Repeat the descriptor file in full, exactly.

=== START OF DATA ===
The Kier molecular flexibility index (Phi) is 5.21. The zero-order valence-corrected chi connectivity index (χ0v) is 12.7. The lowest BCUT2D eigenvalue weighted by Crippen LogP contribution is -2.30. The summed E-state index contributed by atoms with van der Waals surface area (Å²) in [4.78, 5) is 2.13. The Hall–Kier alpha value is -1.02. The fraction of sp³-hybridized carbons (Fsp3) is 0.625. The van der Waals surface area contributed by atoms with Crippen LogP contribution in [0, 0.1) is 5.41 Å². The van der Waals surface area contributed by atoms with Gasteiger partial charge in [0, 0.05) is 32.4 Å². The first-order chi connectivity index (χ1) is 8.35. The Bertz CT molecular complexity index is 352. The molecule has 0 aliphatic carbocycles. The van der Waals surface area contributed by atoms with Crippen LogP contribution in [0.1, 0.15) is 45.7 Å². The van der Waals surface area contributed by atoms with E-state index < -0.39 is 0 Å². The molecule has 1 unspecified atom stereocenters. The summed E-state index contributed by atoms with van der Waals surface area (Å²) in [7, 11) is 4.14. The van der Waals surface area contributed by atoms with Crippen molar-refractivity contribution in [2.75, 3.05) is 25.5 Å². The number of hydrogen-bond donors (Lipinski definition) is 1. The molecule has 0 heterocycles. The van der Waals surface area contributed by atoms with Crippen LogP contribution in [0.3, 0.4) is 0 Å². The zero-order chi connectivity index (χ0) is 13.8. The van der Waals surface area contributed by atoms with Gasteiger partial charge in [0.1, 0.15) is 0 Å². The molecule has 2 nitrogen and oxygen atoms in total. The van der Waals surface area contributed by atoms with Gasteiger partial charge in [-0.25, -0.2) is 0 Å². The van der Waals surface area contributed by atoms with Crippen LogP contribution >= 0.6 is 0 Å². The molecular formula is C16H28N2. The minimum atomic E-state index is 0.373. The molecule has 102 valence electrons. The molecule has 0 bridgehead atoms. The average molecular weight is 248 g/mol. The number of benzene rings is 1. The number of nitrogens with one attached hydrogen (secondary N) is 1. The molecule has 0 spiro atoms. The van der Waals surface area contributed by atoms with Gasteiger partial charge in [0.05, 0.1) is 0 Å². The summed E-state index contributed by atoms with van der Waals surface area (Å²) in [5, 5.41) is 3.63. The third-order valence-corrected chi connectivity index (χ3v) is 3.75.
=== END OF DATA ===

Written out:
The Kier molecular flexibility index (Phi) is 5.21. The zero-order valence-corrected chi connectivity index (χ0v) is 12.7. The lowest BCUT2D eigenvalue weighted by Crippen LogP contribution is -2.30. The summed E-state index contributed by atoms with van der Waals surface area (Å²) in [4.78, 5) is 2.13. The Hall–Kier alpha value is -1.02. The fraction of sp³-hybridized carbons (Fsp3) is 0.625. The van der Waals surface area contributed by atoms with Crippen LogP contribution in [0, 0.1) is 5.41 Å². The van der Waals surface area contributed by atoms with Gasteiger partial charge in [0, 0.05) is 32.4 Å². The first-order chi connectivity index (χ1) is 8.35. The Bertz CT molecular complexity index is 352. The molecule has 0 aliphatic carbocycles. The van der Waals surface area contributed by atoms with Crippen LogP contribution in [0.1, 0.15) is 45.7 Å². The van der Waals surface area contributed by atoms with E-state index < -0.39 is 0 Å². The molecule has 1 unspecified atom stereocenters. The summed E-state index contributed by atoms with van der Waals surface area (Å²) in [7, 11) is 4.14. The van der Waals surface area contributed by atoms with Crippen molar-refractivity contribution in [2.75, 3.05) is 25.5 Å². The number of hydrogen-bond donors (Lipinski definition) is 1. The molecule has 0 heterocycles. The van der Waals surface area contributed by atoms with Crippen LogP contribution in [0.3, 0.4) is 0 Å². The zero-order chi connectivity index (χ0) is 13.8. The van der Waals surface area contributed by atoms with Gasteiger partial charge in [0.1, 0.15) is 0 Å². The molecule has 2 nitrogen and oxygen atoms in total. The van der Waals surface area contributed by atoms with Gasteiger partial charge in [-0.25, -0.2) is 0 Å². The van der Waals surface area contributed by atoms with Crippen LogP contribution >= 0.6 is 0 Å². The molecular formula is C16H28N2. The minimum atomic E-state index is 0.373. The molecule has 102 valence electrons. The molecule has 0 bridgehead atoms. The average molecular weight is 248 g/mol. The number of benzene rings is 1. The number of nitrogens with one attached hydrogen (secondary N) is 1. The molecule has 0 spiro atoms. The van der Waals surface area contributed by atoms with Gasteiger partial charge in [0.05, 0.1) is 0 Å². The summed E-state index contributed by atoms with van der Waals surface area (Å²) in [5, 5.41) is 3.63. The third-order valence-corrected chi connectivity index (χ3v) is 3.75.